Black History Month in February is an important time to recognize and celebrate the culture, diversity, contributions, achievements and struggles of Black communities. This year’s 2023 theme, “Ours to tell”, represents both an opportunity to engage in open dialogue and a commitment to learning more about the stories Black communities in Canada have to tell about their histories, successes, sacrifices and triumphs.
Every year CUPE honours a Black ancestor, or someone who is making history today. This year CUPE is honouring Dr. Jill Andrew, PhD. Andrew is an Ontario-based Black feminist and co-founder of Body Confidence Canada. An education worker, teacher and author, she currently serves as Canada’s first openly queer and Black member of provincial parliament.
As union members, Black History Month is a time to renew our resolve to take meaningful action in our workplaces and communities to end systemic racism and address inequality. CUPE’s Anti-Racism Strategy identifies actions to challenge systemic racism in our workplaces, union, and communities. It acknowledges that our union and locals must work towards meaningful and attainable change for Black, Indigenous and racialized members, including those with intersecting identities.
From the disproportionate and intensified inequalities experienced by racialized workers and communities during the ongoing pandemic, to ongoing activism denouncing the crisis of police brutality and over-policing, much more remains to be done in our society to end injustice, to challenge systemic racism, and to build equality.
Saskatchewan’s childcare system is going through significant changes, creating uncertainty for workers and parents.
Join CUPE for an in-person public meeting to review the federal childcare funding agreement, look at the province’s plan for the childcare sector, and learn about what steps we can take to strengthen the childcare system.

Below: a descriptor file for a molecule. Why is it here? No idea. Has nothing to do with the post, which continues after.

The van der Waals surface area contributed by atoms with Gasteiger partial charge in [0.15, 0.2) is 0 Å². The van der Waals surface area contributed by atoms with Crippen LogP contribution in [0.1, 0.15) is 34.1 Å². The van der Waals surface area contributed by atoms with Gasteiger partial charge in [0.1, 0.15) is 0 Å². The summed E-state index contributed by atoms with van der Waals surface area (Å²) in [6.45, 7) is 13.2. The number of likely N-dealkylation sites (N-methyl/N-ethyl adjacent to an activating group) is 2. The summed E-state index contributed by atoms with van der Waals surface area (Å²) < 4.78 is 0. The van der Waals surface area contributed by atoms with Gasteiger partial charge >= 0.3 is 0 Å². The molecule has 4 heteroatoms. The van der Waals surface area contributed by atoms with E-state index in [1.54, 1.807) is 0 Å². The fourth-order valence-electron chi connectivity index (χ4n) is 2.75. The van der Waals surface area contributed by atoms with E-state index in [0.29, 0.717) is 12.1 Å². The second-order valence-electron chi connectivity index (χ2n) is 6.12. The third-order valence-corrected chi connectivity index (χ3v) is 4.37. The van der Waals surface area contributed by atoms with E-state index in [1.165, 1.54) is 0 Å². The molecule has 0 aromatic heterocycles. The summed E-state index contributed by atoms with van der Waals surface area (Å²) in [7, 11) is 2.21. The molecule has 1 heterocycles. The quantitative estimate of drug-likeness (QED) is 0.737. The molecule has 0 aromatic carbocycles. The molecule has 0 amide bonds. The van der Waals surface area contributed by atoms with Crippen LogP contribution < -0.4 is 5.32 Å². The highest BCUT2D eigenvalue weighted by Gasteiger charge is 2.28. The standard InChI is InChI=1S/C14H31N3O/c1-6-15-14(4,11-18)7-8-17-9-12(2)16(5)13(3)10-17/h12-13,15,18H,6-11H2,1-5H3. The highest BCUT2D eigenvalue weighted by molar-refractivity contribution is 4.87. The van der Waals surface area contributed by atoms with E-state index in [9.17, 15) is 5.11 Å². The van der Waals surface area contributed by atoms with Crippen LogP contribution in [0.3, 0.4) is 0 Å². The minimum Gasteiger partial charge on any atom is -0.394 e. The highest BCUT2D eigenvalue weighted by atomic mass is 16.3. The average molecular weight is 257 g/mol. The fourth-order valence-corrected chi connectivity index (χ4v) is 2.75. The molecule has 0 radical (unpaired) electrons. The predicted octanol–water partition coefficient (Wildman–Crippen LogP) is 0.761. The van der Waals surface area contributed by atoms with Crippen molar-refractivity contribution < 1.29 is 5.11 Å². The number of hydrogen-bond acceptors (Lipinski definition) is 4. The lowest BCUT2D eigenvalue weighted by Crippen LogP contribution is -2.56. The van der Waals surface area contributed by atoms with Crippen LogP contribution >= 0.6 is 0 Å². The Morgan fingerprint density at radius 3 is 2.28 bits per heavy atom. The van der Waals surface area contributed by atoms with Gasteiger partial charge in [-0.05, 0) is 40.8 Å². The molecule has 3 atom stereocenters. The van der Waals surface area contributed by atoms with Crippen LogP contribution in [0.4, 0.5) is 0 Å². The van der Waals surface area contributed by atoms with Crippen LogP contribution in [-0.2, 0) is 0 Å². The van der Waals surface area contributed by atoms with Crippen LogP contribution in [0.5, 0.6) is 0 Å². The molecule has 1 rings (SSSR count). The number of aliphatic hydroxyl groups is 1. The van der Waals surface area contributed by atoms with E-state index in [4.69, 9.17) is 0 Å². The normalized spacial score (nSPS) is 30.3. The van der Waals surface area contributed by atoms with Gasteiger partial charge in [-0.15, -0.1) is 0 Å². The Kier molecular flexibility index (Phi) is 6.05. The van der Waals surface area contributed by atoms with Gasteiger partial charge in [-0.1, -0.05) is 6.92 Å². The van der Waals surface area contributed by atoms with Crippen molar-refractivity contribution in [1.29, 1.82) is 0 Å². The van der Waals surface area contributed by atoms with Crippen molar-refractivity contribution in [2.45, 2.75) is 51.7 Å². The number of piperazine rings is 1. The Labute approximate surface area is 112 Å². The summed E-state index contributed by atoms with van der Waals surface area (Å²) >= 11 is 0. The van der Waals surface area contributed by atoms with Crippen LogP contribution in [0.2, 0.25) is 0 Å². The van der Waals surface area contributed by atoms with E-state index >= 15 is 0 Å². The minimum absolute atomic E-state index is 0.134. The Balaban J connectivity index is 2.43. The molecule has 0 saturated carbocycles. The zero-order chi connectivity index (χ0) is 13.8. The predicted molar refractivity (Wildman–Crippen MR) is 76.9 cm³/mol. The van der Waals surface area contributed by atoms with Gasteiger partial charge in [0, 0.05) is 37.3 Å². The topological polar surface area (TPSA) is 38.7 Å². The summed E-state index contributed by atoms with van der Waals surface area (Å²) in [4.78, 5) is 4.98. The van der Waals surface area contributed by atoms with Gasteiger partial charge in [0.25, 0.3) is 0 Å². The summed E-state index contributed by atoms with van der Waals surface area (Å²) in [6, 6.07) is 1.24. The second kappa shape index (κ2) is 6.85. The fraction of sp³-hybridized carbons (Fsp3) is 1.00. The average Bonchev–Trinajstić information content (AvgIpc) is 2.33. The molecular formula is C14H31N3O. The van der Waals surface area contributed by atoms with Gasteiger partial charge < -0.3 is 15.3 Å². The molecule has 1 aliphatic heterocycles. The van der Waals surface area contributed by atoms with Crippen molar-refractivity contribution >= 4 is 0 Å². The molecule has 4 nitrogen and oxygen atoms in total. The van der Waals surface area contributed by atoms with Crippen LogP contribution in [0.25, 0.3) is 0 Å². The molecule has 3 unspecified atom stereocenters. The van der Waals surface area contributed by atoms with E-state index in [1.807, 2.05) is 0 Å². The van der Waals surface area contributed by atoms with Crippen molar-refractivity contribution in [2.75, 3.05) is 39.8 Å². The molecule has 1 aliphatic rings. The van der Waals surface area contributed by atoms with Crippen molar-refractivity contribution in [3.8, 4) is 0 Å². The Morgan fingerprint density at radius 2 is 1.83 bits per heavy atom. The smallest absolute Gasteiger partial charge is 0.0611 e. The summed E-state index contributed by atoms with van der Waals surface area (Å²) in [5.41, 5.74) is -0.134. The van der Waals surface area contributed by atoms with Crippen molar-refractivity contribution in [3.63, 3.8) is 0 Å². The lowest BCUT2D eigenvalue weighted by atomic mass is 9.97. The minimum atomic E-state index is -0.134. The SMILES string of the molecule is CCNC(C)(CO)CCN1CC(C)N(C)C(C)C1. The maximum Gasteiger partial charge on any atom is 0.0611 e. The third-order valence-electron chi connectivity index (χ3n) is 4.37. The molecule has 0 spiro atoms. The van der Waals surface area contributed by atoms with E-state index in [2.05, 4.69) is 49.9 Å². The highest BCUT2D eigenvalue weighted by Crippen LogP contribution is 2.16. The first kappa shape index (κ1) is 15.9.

Click here for a list of community meetings.
Thank you to the over 30,000 CUPE members on the frontline delivering public services across Saskatchewan that provide care, enrich people’s lives, and strengthen our communities.
The ongoing pandemic has made clear that public services and the workers who provide them are vitally important for safe, healthy, and strong communities. CUPE members are on the frontline delivering public services for Saskatchewan people in health care, K-12 school system and universities, municipalities, public libraries, providing child care and early learning, caring for our most vulnerable in community-based organizations, and in many boards and agencies across the province.
Continue reading the full year-end message…
CUPE 5430 has significant concerns about the future of public long-term care in Regina.
For several years, Regina Pioneer Village (RPV), a public special care home, has reduced its capacity due to the ongoing neglect of infrastructure. Over the last decade the facility has been plagued by major plumbing, electrical, roofing, asbestos, floor cracks and mould problems.
“The government has known about the need to replace this facility since 2014. However, we still don’t know what the plan is going forward,” said Linda Renkas, Vice-President of CUPE 5430. The government’s approach is creating unnecessary uncertainty for workers, residents, and family members.”
On December 10, 1948, the United Nations adopted the Universal Declaration of Human Rights to recognize the inherent dignity and equal and inalienable rights of all members of the human family around the world. Each year, on this day, the world celebrates Human Rights Day on the day the declaration was adopted. The declaration serves as a foundation for dignity, freedom, justice and peace.